For the average American whose lifespan is 78.8 years, a total of 7 years and 8 months is spent watching TV. Another 5 years and 4 months on social media platforms — YouTube taking up 1 year and 10 months and Facebook, 1 year and 7 months of that time. That means, on average, 13 years of one’s life is spent staring at glass.
Ray Bradbury, when writing the novel “Fahrenheit 451,” predicted just as much. Though published in the 1950s, when the television first became a household commodity, much of his novel speaks to the present day.
Bradbury predicted a future in which houses are not built with brick and mortar, but rather, giant television screens surrounding its residents with never-ending reality shows and, at night, when those walls are shut off, rather than sleeping in silence, one wears headphones that consistently stream sound.
The government in this dystopian future does not want its citizens to be educated— to form independent thoughts that may cause disgruntlement and eventually rebellion. To them, these screens and their constant hum are salvation from the threat of a mind at work.
And what more does a mind need to formulate independent thought but silence?
The mind is a powerful tool. The very survival of civilizations relies on them. Our minds, and how we chose to use them, are the currency by which human beings create and achieve pushing technology and society forward.
We don’t properly value that currency - WE WASTE SO MUCH TIME.
Not only is this proven by the aforementioned statistics, but also from the common conviction we have all had at the end of a day: well that was a waste of a day, I could have done more, so much for that, etc. . . .
For students, this can be proven practically. Over summer, on average, a student loses 3 months of the prior year’s education and, due to the cumulative nature of primary and secondary education, at the beginning of the school year teachers spend 6 weeks reviewing what students should already have learned.
What researchers call Summer Learning Loss is caused by a general mental inactivity throughout the school-less months, which can come from things like binge watching TV shows on Netflix or Amazon, going on social media kicks and gorging oneself on excess sleep, understandably trying to catch up from a year where it was neglected.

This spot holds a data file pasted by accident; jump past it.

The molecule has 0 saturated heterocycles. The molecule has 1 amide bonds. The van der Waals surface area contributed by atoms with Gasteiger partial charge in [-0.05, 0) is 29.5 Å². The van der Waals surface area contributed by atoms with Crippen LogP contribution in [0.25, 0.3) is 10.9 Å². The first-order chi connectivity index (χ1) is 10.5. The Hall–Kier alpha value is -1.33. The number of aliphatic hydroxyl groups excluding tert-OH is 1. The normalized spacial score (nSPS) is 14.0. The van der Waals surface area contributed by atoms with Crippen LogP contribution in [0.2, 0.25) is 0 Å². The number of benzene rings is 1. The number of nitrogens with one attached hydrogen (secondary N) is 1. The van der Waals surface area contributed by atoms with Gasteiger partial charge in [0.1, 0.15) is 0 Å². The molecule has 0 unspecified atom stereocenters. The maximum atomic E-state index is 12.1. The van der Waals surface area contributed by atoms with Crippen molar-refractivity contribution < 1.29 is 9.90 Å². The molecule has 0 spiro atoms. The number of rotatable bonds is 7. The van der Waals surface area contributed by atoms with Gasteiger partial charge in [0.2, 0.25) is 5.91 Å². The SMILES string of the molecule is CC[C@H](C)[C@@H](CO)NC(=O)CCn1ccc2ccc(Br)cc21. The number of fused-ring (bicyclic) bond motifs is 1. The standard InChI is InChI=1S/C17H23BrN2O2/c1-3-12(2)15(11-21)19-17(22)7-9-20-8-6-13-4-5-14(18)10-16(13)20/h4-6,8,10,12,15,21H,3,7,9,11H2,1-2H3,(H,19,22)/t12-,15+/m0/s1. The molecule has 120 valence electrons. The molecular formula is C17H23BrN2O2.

According to studies, it takes 66 days to build a habit. Finishing school on May 4th, 2017 and starting back up August 28th, Master’s U students have 115 days— or rather, opportunities—to start either bad or good habits.
Charles Duhigg’s New York Times bestselling business book,“Power of Habit: Why We Do What We Do in Life and Business” streams case-story after case-story of people who have transformed individuals, teams and companies because they chose to change one habit.
“You can’t order people to change,” CEO of Alcoa, Paul O’Neill explained, “That’s not how the brain works. So I decided I was going to start by focusing on one thing. If I could start disrupting the habits around one thing, it would spread throughout the entire company.” He changed their safety procedures and within months Alcoa’s profits increased. New routines were formed, costs came down, quality went up, and productivity and safety sky-rocketed. All by focusing on eliminating one bad habit.
Gary Keller’s book “One-Thing” reads, “Success is actually a short race – a sprint fueled by discipline just long enough for habit to kick in and take over.”
For these secular authors, they do not try to treat innumerable symptoms, but they address the root of them — bad habits — and replace them with good ones. Our minds and our bodies are naturally controlled by the habits we have built.
It takes 66 days to build a habit. There are a little over 200 days you spend in school. 200 days where great habits are built, where your knowledge is challenged and grown, where your time is used more productively, and where being immersed in the Word of God through personal reading, chapel, bible study and church becomes “natural”.
Summer could steal that.
When you come back from break, for at least two weeks you will be answering one question, “What did you do this summer?” You will have to answer for those 115 days of freedom. What will your answer be?
Are you living behind the glass walls of television, social media, music, distraction, sleep, etc.?
Choose to be productive and challenge yourself. Choose just one thing over the summer that will set you up for future success. Finish your - long put off - summer reading list, learn a new skill like photography or graphic design. Challenge yourself to meet new people, learn about a different culture and invest yourself into your local church.
Ultimately, just as your peers will ask what you did with your summer, God calls us all to account for how we make the most of the time and talents He has given us.
So, what are you doing this summer?
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